After departing Twin Falls, we head for Nouglangie Rock. As we approach the Kakadu Highway, the main road between Pine Creek and Jabiru, Kaylee complains about the brakes, they are spongy and it takes a while to stop. But we think maybe it is just dust or water in the brakes. But, hey, there isn’t much to hit out here so who cares.
The car park is packed. It is a chaos of buses, cars and a parade of 4WDs in all shapes and sizes. Two rangers are checking park entry tickets. They are being harangued by a French man in his 50s who appears not to understand that it is not the rangers’ fault that he is apparently functionality illiterate (at least in English) and cannot understand signs with the simple words “park entry permit required”. I wish I had a baguette and I would stuff it somewhere he deserved to receive it.
It is the antipodean version of my experience in France where ignorant English speakers would behave like ill-mannered louts if someone couldn’t speak English. First ask your question. If you don’t get the answer you want repeat the question, just louder until you are shouting. I Always felt like I should hand them the quotation that says “the definition of stupidity is repeating the same action and expecting a different outcome”.
We do a lazy tour of Nourlangie, admiring some of the world’s finest indigenous rock art, and then climb to the lookout. We wonder why the parks service still insists on retaining signs calling it Nourlangie when the interpretive signs clearly say that the traditional owners want it renamed with its traditional name. Renaming would have the additional advantage that a large proportion of visitors would no longer be able to find it and would make the visit of the remainder much more pleasant.
Most of the visitors are blissfully ignorant that if our Governments, of both political persuasions, had got their way, Nourlangie Rock would have been blessed with the sound and dust of a proposed uranium mine only a couple of kilometres distant.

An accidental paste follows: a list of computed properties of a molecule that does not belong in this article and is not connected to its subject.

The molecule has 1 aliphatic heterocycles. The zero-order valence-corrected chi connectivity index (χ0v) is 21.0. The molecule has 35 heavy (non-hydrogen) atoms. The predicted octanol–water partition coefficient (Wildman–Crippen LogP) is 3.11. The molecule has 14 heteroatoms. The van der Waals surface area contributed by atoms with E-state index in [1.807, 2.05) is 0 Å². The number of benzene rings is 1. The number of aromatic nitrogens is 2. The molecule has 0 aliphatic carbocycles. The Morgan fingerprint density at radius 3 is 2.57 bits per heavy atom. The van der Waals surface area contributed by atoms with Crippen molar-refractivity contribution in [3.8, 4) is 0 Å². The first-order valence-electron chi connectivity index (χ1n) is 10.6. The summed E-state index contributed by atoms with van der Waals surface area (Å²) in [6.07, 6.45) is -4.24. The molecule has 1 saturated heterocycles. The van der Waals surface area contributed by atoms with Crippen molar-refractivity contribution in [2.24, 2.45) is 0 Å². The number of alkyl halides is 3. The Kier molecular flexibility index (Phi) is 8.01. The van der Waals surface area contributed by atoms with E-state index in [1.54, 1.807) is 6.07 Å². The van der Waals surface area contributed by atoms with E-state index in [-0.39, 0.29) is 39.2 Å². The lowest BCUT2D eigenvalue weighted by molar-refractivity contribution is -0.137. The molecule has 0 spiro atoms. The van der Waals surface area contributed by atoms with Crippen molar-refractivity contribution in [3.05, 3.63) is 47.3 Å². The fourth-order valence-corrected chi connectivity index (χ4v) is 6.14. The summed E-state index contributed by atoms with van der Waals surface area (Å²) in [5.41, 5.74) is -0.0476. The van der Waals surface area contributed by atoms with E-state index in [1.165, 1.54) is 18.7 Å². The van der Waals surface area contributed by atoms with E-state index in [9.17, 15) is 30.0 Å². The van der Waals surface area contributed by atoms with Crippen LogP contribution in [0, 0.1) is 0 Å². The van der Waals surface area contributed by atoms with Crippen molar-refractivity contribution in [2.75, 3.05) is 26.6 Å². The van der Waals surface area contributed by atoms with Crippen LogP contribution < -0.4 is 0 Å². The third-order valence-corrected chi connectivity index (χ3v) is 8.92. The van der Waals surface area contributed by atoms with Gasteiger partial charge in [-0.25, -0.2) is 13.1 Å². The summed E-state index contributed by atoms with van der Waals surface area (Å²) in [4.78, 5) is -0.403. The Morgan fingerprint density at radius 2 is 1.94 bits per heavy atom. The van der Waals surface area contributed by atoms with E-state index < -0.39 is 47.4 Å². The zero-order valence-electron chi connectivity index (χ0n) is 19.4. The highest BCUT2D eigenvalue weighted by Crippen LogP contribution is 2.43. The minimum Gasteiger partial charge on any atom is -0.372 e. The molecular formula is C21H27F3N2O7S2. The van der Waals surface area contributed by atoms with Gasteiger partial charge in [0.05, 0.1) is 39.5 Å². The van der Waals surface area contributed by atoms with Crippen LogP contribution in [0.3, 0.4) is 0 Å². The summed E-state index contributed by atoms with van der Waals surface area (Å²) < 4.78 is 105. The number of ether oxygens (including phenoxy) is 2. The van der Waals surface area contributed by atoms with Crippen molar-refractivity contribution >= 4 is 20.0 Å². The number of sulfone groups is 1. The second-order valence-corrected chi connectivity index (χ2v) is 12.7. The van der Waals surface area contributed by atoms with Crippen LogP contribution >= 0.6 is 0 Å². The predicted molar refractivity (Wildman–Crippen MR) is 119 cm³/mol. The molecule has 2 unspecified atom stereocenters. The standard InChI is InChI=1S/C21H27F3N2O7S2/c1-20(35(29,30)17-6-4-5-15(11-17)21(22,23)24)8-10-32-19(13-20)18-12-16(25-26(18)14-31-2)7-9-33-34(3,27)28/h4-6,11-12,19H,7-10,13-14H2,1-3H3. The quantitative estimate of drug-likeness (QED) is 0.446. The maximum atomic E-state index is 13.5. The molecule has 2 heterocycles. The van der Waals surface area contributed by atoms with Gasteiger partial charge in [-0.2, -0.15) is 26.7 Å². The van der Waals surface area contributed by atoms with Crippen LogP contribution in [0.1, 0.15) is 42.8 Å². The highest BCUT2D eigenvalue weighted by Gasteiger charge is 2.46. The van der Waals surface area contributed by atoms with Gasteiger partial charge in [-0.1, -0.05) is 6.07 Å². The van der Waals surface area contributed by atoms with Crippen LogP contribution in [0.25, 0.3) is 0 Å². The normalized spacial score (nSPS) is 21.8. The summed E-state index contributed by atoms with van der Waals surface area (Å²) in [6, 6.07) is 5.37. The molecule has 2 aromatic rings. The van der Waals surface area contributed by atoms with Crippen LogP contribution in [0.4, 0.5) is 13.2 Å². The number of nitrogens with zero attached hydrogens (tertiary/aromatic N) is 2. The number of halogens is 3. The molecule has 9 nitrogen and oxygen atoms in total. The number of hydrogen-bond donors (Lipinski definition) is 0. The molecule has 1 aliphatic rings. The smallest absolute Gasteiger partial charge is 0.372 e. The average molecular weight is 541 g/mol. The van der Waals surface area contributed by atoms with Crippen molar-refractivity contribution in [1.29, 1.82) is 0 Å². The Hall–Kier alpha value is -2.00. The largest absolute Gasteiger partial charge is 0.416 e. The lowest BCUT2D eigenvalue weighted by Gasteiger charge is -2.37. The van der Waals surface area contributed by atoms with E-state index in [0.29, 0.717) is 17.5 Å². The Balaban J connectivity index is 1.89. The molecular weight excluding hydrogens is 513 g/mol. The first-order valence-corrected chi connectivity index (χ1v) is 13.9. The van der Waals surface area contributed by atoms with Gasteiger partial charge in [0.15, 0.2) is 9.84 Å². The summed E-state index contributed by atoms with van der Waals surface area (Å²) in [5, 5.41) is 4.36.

The proposed Koongarra mine lease was excised from the park back when it was established in the 1970s and was only added to the park this year due to the persistent opposition of the Aboriginal traditional owners to mining at the location.
Lunch brings us to Jabiru, the mining town created for the Ranger uranium mine. It is a little oasis of neo-colonial white development on Aboriginal land. The Ranger mining lease existed before the park was created and prior to land rights, so traditional owners had no right to veto it, even had they wanted to.
Tidy quarter acre blocks bake in the sun, each with their ugly brick veneer home. In common with most communities in the NT, Jabiru has a major drinking and domestic violence problem.
For white people those social problems are hidden behind the neat facades of modern Australia, whereas for the black community the issues with alcohol and violence are played out on the streets. This means that society can look down on Aboriginal people as being hopeless drunks while pretending their own issues don’t exist.
Ranger has been operating for about 35 years. It is a model of mismanagement, regularly enduring accidents, leaks of contaminated water and similar malfunctions. But neither Federal nor NT Governments really care since both are client states of the mining industry. So Ranger which should have been closed years ago goes on blithely.
Our party of four continue on our un-planned way. Even though we plan nothing we still operate more smoothly than the Ranger mine.